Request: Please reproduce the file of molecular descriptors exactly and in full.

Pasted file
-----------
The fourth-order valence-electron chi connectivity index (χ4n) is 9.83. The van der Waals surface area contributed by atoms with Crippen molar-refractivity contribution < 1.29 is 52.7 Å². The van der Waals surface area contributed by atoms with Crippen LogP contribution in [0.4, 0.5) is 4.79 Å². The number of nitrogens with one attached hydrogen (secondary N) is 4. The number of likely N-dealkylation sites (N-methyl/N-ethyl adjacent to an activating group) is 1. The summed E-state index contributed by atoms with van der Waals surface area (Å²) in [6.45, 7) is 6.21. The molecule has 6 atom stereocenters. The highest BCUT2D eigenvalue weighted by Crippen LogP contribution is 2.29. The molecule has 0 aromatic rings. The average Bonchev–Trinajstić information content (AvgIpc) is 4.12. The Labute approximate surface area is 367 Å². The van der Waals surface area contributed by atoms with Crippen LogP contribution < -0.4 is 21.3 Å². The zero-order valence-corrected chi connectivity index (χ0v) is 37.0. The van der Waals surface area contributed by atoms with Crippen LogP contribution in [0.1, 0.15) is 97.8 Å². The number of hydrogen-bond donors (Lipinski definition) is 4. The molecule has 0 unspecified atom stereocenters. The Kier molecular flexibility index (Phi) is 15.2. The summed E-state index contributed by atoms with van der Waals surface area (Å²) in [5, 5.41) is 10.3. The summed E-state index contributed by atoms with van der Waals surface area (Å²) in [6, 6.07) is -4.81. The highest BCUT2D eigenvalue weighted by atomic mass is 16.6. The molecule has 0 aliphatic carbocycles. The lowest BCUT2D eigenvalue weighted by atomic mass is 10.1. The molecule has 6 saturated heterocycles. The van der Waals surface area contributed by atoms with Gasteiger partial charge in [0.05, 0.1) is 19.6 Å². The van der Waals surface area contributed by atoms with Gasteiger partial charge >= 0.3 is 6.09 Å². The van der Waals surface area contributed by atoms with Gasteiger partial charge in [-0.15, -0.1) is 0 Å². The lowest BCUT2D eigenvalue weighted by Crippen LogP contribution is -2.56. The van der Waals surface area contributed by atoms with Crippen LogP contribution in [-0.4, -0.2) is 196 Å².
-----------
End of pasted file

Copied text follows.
The fourth-order valence-electron chi connectivity index (χ4n) is 9.83. The van der Waals surface area contributed by atoms with Crippen molar-refractivity contribution < 1.29 is 52.7 Å². The van der Waals surface area contributed by atoms with Crippen LogP contribution in [0.4, 0.5) is 4.79 Å². The number of nitrogens with one attached hydrogen (secondary N) is 4. The number of likely N-dealkylation sites (N-methyl/N-ethyl adjacent to an activating group) is 1. The summed E-state index contributed by atoms with van der Waals surface area (Å²) in [6.45, 7) is 6.21. The molecule has 6 atom stereocenters. The highest BCUT2D eigenvalue weighted by Crippen LogP contribution is 2.29. The molecule has 0 aromatic rings. The average Bonchev–Trinajstić information content (AvgIpc) is 4.12. The Labute approximate surface area is 367 Å². The van der Waals surface area contributed by atoms with Crippen LogP contribution < -0.4 is 21.3 Å². The zero-order valence-corrected chi connectivity index (χ0v) is 37.0. The van der Waals surface area contributed by atoms with Crippen LogP contribution in [0.1, 0.15) is 97.8 Å². The number of hydrogen-bond donors (Lipinski definition) is 4. The molecule has 0 unspecified atom stereocenters. The Kier molecular flexibility index (Phi) is 15.2. The summed E-state index contributed by atoms with van der Waals surface area (Å²) in [5, 5.41) is 10.3. The summed E-state index contributed by atoms with van der Waals surface area (Å²) in [6, 6.07) is -4.81. The highest BCUT2D eigenvalue weighted by atomic mass is 16.6. The molecule has 0 aliphatic carbocycles. The lowest BCUT2D eigenvalue weighted by atomic mass is 10.1. The molecule has 6 saturated heterocycles. The van der Waals surface area contributed by atoms with Gasteiger partial charge in [0.05, 0.1) is 19.6 Å². The van der Waals surface area contributed by atoms with Gasteiger partial charge >= 0.3 is 6.09 Å². The van der Waals surface area contributed by atoms with Gasteiger partial charge in [-0.15, -0.1) is 0 Å². The lowest BCUT2D eigenvalue weighted by Crippen LogP contribution is -2.56. The van der Waals surface area contributed by atoms with Crippen LogP contribution in [-0.4, -0.2) is 196 Å².